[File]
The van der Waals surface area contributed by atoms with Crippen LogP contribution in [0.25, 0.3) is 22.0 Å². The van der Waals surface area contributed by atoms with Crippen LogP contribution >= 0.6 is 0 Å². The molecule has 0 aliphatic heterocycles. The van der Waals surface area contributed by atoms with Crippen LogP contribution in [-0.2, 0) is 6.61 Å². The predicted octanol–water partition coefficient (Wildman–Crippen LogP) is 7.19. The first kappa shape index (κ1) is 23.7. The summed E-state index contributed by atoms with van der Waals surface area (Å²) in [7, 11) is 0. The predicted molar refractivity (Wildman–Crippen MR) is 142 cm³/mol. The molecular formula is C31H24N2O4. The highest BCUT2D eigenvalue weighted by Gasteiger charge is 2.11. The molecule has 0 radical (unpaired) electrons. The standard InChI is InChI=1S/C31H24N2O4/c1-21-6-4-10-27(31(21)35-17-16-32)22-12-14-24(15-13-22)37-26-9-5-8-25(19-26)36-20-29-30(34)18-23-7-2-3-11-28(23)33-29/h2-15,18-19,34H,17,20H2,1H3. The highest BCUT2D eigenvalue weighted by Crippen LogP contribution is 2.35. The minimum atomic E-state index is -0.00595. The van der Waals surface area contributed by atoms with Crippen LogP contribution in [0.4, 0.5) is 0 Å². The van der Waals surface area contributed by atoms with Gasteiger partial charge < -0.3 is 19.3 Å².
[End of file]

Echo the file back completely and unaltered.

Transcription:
The van der Waals surface area contributed by atoms with Crippen LogP contribution in [0.25, 0.3) is 22.0 Å². The van der Waals surface area contributed by atoms with Crippen LogP contribution >= 0.6 is 0 Å². The molecule has 0 aliphatic heterocycles. The van der Waals surface area contributed by atoms with Crippen LogP contribution in [-0.2, 0) is 6.61 Å². The predicted octanol–water partition coefficient (Wildman–Crippen LogP) is 7.19. The first kappa shape index (κ1) is 23.7. The summed E-state index contributed by atoms with van der Waals surface area (Å²) in [7, 11) is 0. The predicted molar refractivity (Wildman–Crippen MR) is 142 cm³/mol. The molecular formula is C31H24N2O4. The highest BCUT2D eigenvalue weighted by Gasteiger charge is 2.11. The molecule has 0 radical (unpaired) electrons. The standard InChI is InChI=1S/C31H24N2O4/c1-21-6-4-10-27(31(21)35-17-16-32)22-12-14-24(15-13-22)37-26-9-5-8-25(19-26)36-20-29-30(34)18-23-7-2-3-11-28(23)33-29/h2-15,18-19,34H,17,20H2,1H3. The highest BCUT2D eigenvalue weighted by Crippen LogP contribution is 2.35. The minimum atomic E-state index is -0.00595. The van der Waals surface area contributed by atoms with Crippen LogP contribution in [0.4, 0.5) is 0 Å². The van der Waals surface area contributed by atoms with Gasteiger partial charge < -0.3 is 19.3 Å².